BY TIM MORRIS Staff Writer Holmdel I n one race, the Shore Conference A Central Division cross-country championships will be decided.This year, in lieu of dual meets, there will be a divisional championship meet on Oct. 2 at Holmdel Park involving all of the teams in the division.“It’s definitely a change, but I really do like it,” said Holmdel High School girls’ cross-country head coach Kaci Redding. “We’re looking forward to it.”The A Central Division just happens to have three of the best teams in the state, including defending NJSIAA Meet of Champion winner Rumson-Fair Haven Regional High School, perennial power Red Bank Catholic High School and Redding’s own Holmdel Hornets.The girls’ race on Oct. 2 will have a real championship feel, as the trio of powers tests each other for the first, but not last, time.“It’s a preview of what’s to come,” Redding said. “It’s going to be exciting.”The teams will race later for county and conference titles. Rumson-Fair Haven and Holmdel will also vie for a state sectional crown.The field is loaded with some of the finest individual talent, with Holmdel’s Marin Warner and Lennon Cooper among the best.Warner won the Sophomore Girls race at the Battle of Ocean class meet held at Lakewood’s Ocean County Park, while Cooper finished second in Senior Girls race.“They have both stepped up,” said Redding of her top two harriers.Holmdel’s biggest asset is the depth behind Cooper and Warner. Juniors Gina Delio and Irene Garidas lead the pack behind them. Lindsay Conlan and Zuzu Cooper, who are both juniors, senior Jin Yang and sophomore Gypsy Blue Cooper have been running as a group.The Hornets will be up against very deep teams in Rumson-Fair Haven and Red Bank Catholic, as well. Rumson-Fair Haven is led by Rachel Christ, last year’s Shore Conference champion and ninth place finisher ninth at the Meet Of Champions. Jackie Gottuso and Isabella Maita are among the Bulldogs’ other standouts.Red Bank Catholic has a very strong pack led by sophomores like Eryn Mills and MaryKate Mc-Namara.St. John Vianney High School has a solid tandem in Tara Connelly and Courtney Thompson, while Raritan High School’s Stephanie Sparacino bears watching.Things are little different with the boys. Red Bank Catholic’s Rob Napolitano is the individual favorite. The senior ran the fastest time at Warninanco Park in Elizabeth at the Bernie Magee Class Meet on Sept. 22.Holmdel is the clear favorite for the team title. Jack Baisley, who won the Senior Boys race at the Battle of Ocean and finished 10th at the Bowdoin XC Classic in Wappingers Falls, N.Y., could press Napolitano for top honors.The Hornets won the Senior Boys title at Ocean County Park with strong runs from Eric Williams and Andrew Tsai.Juniors Dan Barlev and Anton Luz, sophomores Aaron Barlev and Nick De- Maio and senior James Marzano provide the Hornets with the depth that makes them one of the state’s best teams. They took fifth at the Bowdoin Classic. CBA makes a statementSpeaking of the best, Christian Brothers Academy (CBA) dispelled any notion that they might not be the team to beat for the Nike Cross Nationals again this year. If anything, the Colts are even better than last year’s squad.The defending national champions pitched a shutout on the Wappingers Falls course, which will host the Nike Cross Nationals Northeast Regional on Nov. 24, at the Bowdoin XC Classic.Junior Billy Bragg led the impressive sweep, winning the race in 16:04. He was followed across the line by teammates Jack Boyle (16:14), Mike McClemens (16:16), Tom Rooney (16:20) and Fran Bogan (16:22).The Colts’ 16:14.7 team average broke the course record set by New York’s Fayetteville Manlius, a perennial national power, by half a second.CBA has been ranked No. 1 in the nation all year.This year’s Nike Cross Nationals are on Dec. 1 in Portland, Ore. No team has won back-to-back Nike Cross titles and CBA’s goal for the season is to become the first to repeat.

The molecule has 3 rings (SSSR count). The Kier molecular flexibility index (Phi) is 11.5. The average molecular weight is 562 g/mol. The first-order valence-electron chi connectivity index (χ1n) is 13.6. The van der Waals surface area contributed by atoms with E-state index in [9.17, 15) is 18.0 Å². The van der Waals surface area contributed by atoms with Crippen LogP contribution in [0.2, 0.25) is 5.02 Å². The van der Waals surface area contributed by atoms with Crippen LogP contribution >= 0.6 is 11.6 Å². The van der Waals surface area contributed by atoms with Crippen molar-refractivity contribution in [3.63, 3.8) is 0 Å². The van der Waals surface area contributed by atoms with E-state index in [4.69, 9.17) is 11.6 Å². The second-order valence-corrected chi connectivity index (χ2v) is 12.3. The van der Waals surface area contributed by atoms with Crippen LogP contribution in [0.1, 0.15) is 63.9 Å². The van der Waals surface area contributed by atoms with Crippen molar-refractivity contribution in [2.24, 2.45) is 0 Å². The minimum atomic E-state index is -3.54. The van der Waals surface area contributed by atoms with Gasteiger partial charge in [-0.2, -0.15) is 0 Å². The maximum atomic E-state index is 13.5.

BY MATTHEW ROCCO Correspondent The St. John Vianney High School girls basketball team needed to regroup after losing standout guard Kat Egan to a season ending injury early this month, as the team fights to stay in the hunt for a division title.In a game on Jan. 3 against Manasquan High School, Egan suffered a torn anterior cruciate ligament and partially torn meniscus in her right knee. Emily Uribe, a talented freshman who had been the Lancers’ best player off the bench, sprained her ankle the same night.The team certainly needed to make some adjustments after losing Egan and Uribe, who could be back on the court by the end of this week. Veteran leadership was more valuable than ever in the wake of those injuries, as head coach Dawn Karpell saw the upperclassmen “elevate their play.”“We had to focus on competing each night since we lost Kat, and we were finally able to see it through against Point [Pleasant] Borough,” Karpell said.Senior Lyndsay Rowe, who Karpell said “picked it up” in recent weeks, scored 18 points in a 51-42 win on Jan. 19 over Point Pleasant Borough High School, a game played at Rumson-Fair Haven Regional High School as part of the Boardwalk Hoop Group Showcase. Juniors Katie Beriont and Jackie Gallagher have also been key to St. John Vianney’s continued success, according to the coach.It took some time for St. John Vianney to get back on its feet. Two games against Christ the King Regional High School (Middle Village, N.Y.) and Red Bank Catholic High School were both lost in the final minute. And, soon after learning that Egan would miss the remainder of her senior season, the Lancers ended their 66-game winning streak against Shore Conference A Central Division rivals with a 46-30 loss to Holmdel High School. A victory against Monmouth Regional High School, 81-35, and the win against Point Pleasant Borough two days later helped the Lancers regain some momentum halfway through the regular season. “We get better each time we go out,” Karpell said, adding that some players needed to step up in the depth chart and are becoming more experienced as a result. Meanwhile, the team’s difficult schedule will prove to be beneficial, as St. John Vianney (9-5) enters the postseason chase, she noted.“Our schedule is preparing us and helping us get better,” the coach said.The Lancers sit two games back of the A Central lead. A division title remains their first goal, Karpell added, and St. John Vianney will be playing its best basketball by the playoffs.After a road game against Rumson-Fair Haven that was scheduled for Jan. 22, St. John Vianney is set to host Shore Regional High School on Jan. 25 at 6:30 p.m. The Lancers will then play Ossining High School in a tournament on Jan. 26 at Holmdel and then travel to Manasquan on Jan. 28.